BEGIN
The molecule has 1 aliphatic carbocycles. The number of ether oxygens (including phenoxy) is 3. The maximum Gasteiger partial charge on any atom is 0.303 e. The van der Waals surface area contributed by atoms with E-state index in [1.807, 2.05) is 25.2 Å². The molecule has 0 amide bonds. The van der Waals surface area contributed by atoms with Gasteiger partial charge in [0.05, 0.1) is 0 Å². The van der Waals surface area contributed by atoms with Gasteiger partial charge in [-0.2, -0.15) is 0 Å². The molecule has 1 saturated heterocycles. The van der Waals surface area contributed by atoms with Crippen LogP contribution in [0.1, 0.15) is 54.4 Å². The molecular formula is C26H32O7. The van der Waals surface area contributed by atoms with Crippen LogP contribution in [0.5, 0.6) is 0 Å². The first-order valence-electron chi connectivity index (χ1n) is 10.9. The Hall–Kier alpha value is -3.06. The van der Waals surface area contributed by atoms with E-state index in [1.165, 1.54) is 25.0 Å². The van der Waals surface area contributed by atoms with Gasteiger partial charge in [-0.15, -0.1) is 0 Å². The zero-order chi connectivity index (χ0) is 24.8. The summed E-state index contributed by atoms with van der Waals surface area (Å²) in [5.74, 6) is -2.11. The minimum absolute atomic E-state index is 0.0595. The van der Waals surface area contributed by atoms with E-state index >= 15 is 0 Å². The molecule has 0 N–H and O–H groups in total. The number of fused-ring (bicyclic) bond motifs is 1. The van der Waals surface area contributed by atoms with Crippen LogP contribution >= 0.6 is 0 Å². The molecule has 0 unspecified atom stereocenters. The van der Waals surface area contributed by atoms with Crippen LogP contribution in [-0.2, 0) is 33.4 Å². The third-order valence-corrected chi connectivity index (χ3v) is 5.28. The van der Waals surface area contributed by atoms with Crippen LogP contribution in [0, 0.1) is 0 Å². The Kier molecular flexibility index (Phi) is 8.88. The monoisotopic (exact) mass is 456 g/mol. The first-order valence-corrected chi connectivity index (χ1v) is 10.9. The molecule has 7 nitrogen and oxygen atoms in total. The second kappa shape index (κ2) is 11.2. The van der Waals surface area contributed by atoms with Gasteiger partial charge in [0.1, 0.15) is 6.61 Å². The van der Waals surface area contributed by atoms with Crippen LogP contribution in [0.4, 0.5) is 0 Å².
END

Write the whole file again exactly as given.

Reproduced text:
The molecule has 1 aliphatic carbocycles. The number of ether oxygens (including phenoxy) is 3. The maximum Gasteiger partial charge on any atom is 0.303 e. The van der Waals surface area contributed by atoms with E-state index in [1.807, 2.05) is 25.2 Å². The molecule has 0 amide bonds. The van der Waals surface area contributed by atoms with Gasteiger partial charge in [0.05, 0.1) is 0 Å². The van der Waals surface area contributed by atoms with Gasteiger partial charge in [-0.2, -0.15) is 0 Å². The molecule has 1 saturated heterocycles. The van der Waals surface area contributed by atoms with Crippen LogP contribution in [0.1, 0.15) is 54.4 Å². The molecular formula is C26H32O7. The van der Waals surface area contributed by atoms with Crippen LogP contribution in [0.5, 0.6) is 0 Å². The first-order valence-electron chi connectivity index (χ1n) is 10.9. The Hall–Kier alpha value is -3.06. The van der Waals surface area contributed by atoms with E-state index in [1.165, 1.54) is 25.0 Å². The van der Waals surface area contributed by atoms with Gasteiger partial charge in [-0.15, -0.1) is 0 Å². The zero-order chi connectivity index (χ0) is 24.8. The summed E-state index contributed by atoms with van der Waals surface area (Å²) in [5.74, 6) is -2.11. The minimum absolute atomic E-state index is 0.0595. The van der Waals surface area contributed by atoms with E-state index >= 15 is 0 Å². The molecule has 0 N–H and O–H groups in total. The number of fused-ring (bicyclic) bond motifs is 1. The van der Waals surface area contributed by atoms with Crippen LogP contribution >= 0.6 is 0 Å². The molecule has 0 unspecified atom stereocenters. The van der Waals surface area contributed by atoms with Crippen LogP contribution in [-0.2, 0) is 33.4 Å². The third-order valence-corrected chi connectivity index (χ3v) is 5.28. The van der Waals surface area contributed by atoms with Crippen LogP contribution in [0, 0.1) is 0 Å². The Kier molecular flexibility index (Phi) is 8.88. The monoisotopic (exact) mass is 456 g/mol. The first-order valence-corrected chi connectivity index (χ1v) is 10.9. The molecule has 7 nitrogen and oxygen atoms in total. The second kappa shape index (κ2) is 11.2. The van der Waals surface area contributed by atoms with Gasteiger partial charge in [0.1, 0.15) is 6.61 Å². The van der Waals surface area contributed by atoms with Crippen LogP contribution in [0.4, 0.5) is 0 Å².